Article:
Security with Encoded Media

Windows Mobile 6.5
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As a general rule, multimedia technologies should not be used in high security environments.

Multimedia applications tend to have very critical performance requirements and giving applications direct and unrestricted access to system hardware is generally the only way to achieve these requirements. Most of the multimedia technologies included in Windows Embedded CE are based on, and optimized around this principle.

Multimedia technologies on Windows Embedded CE can be organized into two security groups based on the types of tasks that they are designed for, hardware-centric APIs and software-centric APIs.

In all cases, it is important that you understand the capabilities and limitations of the multimedia technologies that you are using in your application as well as the larger security environment that you application will be operating in. This includes understanding how secure and trusted other applications, third party data, and network resources that your application may come in contact with are.

The hardware-centric API's are designed to provide low-level access to multimedia hardware. An example of this would be frame buffer access for graphics APIs. The following APIs fall into this category:

  • Direct3D® Mobile
  • DirectDraw®
  • Waveform audio

Of these, the waveform audio API stands apart as a technology that could be considered for used secure environments. It is designed with a level of security integration on par with Windows Embedded CE's major operating system features.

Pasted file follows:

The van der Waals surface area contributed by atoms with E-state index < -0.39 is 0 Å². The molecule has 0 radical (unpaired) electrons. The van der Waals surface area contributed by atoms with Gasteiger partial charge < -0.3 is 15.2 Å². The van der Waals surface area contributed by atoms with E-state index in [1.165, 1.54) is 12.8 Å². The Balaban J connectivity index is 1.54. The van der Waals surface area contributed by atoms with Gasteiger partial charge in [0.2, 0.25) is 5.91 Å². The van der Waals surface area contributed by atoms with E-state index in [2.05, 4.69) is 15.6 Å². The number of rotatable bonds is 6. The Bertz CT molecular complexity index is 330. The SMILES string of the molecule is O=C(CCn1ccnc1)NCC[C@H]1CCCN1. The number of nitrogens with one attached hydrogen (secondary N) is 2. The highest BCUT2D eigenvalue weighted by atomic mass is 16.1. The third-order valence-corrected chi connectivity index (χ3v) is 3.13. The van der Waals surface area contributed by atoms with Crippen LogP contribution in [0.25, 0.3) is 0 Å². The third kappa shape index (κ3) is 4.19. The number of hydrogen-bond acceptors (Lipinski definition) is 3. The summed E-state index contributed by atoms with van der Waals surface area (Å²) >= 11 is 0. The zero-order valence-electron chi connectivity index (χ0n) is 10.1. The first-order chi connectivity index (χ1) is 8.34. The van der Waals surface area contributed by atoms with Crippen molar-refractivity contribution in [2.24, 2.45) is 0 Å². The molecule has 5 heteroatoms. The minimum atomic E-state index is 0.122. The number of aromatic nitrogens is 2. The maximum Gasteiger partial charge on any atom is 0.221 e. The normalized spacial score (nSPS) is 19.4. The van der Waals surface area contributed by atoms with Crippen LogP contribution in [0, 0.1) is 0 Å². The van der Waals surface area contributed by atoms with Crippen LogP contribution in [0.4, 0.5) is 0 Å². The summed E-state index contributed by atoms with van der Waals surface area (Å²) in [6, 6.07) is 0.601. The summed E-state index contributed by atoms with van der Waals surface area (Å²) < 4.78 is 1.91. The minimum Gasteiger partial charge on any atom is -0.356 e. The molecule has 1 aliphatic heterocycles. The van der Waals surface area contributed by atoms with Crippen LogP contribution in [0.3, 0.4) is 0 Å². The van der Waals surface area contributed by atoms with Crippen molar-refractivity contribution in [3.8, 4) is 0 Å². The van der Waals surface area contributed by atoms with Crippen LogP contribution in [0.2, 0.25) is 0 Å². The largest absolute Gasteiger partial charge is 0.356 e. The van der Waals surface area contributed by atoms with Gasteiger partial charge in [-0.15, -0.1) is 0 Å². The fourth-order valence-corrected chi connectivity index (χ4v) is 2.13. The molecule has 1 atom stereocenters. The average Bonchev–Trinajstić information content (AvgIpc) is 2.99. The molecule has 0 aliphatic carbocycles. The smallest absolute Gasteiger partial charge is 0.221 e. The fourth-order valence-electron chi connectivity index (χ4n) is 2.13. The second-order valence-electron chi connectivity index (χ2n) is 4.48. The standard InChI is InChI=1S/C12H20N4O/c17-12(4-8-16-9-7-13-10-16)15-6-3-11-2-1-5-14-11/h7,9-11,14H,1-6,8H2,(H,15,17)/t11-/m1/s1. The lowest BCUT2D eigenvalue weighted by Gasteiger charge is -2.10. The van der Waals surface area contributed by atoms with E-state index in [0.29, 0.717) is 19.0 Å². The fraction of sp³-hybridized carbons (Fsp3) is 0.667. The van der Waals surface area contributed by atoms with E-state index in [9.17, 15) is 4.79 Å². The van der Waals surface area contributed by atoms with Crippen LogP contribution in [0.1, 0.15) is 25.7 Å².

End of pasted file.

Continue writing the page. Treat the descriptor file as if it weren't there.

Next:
The same cannot be said for the other APIs (Direct3D Mobile and DirectDraw). In these APIs, many common security oriented precautions have been omitted in the name of greater multimedia performance. For instance, these technologies often do not perform such tasks as checking for buffer overruns or re-authenticating requests. This can potentially leave multimedia platforms that incorporate these technologies with security vulnerabilities.

Multimedia technologies that use a hardware adaptation layer (HAL) must be secure at the driver level.

The software-centric APIs are designed to make it easier for applications programmers to write applications that work with media formats. These APIs tend to rely on other software layers, such as the hardware-centric APIs discussed above, to handle low-level interactions with multimedia hardware. The software-centric APIs are used to manage the complexity of multimedia data. The following APIs fall into this category:

  • DVD-Video API
  • DirectShow
  • Digital Rights Management
  • Windows Media

These APIs have vulnerabilities that stem form the fact that they must and respond to multimedia data that they do not control. This multimedia data can be software from unknown third-party sources. Some of these APIs work with multimedia data that can, by design of the data format, contain script instructions. The single greatest security precaution that you can take with these APIs is to use data from a known and trusted source.

Some of these APIs also rely heavily on data provided or streamed from a network source. In general, these APIs are designed around the assumption that they are working with trusted sources. As such, these APIs can be exposed to common networking security concerns, such as denial of service attacks. You can take common steps, like implementing a firewall, to counter such common vulnerabilities.

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